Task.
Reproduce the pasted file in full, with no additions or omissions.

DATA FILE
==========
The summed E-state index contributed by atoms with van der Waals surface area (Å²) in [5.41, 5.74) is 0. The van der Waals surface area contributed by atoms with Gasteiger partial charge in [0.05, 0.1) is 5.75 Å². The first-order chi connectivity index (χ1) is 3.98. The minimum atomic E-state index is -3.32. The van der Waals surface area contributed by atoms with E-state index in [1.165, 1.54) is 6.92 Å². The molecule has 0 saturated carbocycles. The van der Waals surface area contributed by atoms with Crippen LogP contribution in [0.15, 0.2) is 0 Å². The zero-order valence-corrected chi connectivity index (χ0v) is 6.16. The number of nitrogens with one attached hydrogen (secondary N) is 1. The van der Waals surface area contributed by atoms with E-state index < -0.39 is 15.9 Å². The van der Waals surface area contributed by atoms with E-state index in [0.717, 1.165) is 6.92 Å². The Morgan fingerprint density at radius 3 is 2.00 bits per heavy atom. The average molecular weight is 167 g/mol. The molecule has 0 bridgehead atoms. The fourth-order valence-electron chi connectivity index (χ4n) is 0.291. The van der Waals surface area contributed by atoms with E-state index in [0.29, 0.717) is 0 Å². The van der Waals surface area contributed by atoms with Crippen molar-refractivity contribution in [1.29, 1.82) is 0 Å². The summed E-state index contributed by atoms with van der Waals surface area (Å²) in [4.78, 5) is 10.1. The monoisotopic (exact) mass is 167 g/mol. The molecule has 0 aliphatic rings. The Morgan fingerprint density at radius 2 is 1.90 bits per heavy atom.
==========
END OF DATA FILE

The summed E-state index contributed by atoms with van der Waals surface area (Å²) in [5.41, 5.74) is 0. The van der Waals surface area contributed by atoms with Gasteiger partial charge in [0.05, 0.1) is 5.75 Å². The first-order chi connectivity index (χ1) is 3.98. The minimum atomic E-state index is -3.32. The van der Waals surface area contributed by atoms with E-state index in [1.165, 1.54) is 6.92 Å². The molecule has 0 saturated carbocycles. The van der Waals surface area contributed by atoms with Crippen LogP contribution in [0.15, 0.2) is 0 Å². The zero-order valence-corrected chi connectivity index (χ0v) is 6.16. The number of nitrogens with one attached hydrogen (secondary N) is 1. The van der Waals surface area contributed by atoms with E-state index < -0.39 is 15.9 Å². The van der Waals surface area contributed by atoms with E-state index in [0.717, 1.165) is 6.92 Å². The Morgan fingerprint density at radius 3 is 2.00 bits per heavy atom. The average molecular weight is 167 g/mol. The molecule has 0 bridgehead atoms. The fourth-order valence-electron chi connectivity index (χ4n) is 0.291. The van der Waals surface area contributed by atoms with E-state index in [0.29, 0.717) is 0 Å². The van der Waals surface area contributed by atoms with Crippen molar-refractivity contribution in [1.29, 1.82) is 0 Å². The summed E-state index contributed by atoms with van der Waals surface area (Å²) in [4.78, 5) is 10.1. The monoisotopic (exact) mass is 167 g/mol. The molecule has 0 aliphatic rings. The Morgan fingerprint density at radius 2 is 1.90 bits per heavy atom.